Recognition and behavioral assessment of acute pain in cats: literature review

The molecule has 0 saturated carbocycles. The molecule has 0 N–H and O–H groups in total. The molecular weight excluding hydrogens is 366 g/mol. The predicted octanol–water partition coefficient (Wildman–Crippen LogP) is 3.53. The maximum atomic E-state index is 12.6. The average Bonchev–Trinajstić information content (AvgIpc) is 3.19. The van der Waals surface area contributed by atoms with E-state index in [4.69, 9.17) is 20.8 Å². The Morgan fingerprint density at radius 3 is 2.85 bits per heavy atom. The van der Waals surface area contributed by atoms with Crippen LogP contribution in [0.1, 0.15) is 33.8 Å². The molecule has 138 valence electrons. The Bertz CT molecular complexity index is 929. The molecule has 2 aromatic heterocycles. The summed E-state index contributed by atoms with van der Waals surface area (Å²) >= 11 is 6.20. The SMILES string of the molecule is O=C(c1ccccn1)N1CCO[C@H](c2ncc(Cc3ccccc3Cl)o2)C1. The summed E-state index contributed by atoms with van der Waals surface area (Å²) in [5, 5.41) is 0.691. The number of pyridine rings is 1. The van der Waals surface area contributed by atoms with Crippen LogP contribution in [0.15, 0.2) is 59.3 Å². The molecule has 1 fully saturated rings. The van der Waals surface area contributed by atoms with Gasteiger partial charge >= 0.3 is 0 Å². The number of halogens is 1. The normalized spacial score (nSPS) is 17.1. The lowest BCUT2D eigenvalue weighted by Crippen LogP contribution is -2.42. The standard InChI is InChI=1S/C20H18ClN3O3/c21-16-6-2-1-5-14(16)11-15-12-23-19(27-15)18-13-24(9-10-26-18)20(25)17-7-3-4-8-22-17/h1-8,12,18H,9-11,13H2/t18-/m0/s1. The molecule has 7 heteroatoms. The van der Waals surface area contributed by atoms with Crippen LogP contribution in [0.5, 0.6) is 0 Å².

Although pain is considered the 4th vital sign and one of the most frequently observed clinical signs in domestic animals’ clinical practice, its treatment is still inadequate despite significant improvement in the last few years. Acute post-operative pain has aroused great interest due to its potential risk of developing into chronic pain, and if not treated properly, it might worsen the recovery and the patient’s quality of life. Cats are one of the least studied species of domestic animals regarding pain recognition and control. Some of the difficulties lie in pain assessment and perception. The consensus published in February 2016 about behavioral signs of pain in cats considered some signs to be reliable and sensitive for the assessment of pain in this species in many different clinical conditions, however it still states that more studies will be necessary in order to evaluate its clinical validity and applicability, especially considering the various pain intensities. As an attempt to quantify pain intensity in cats, several types of traditional subjective scales and others that facilitate pain assessment by combining the observation of spontaneous behavioral signals of pain and qualitative response to palpation of surgical wound are used as tools. It is necessary to use specific scales for each type of pain and for each specific animal species so to minimize the subjectivity and the partiality of the observers, reducing bias and improving efficacy, thus leading to a better patient care.
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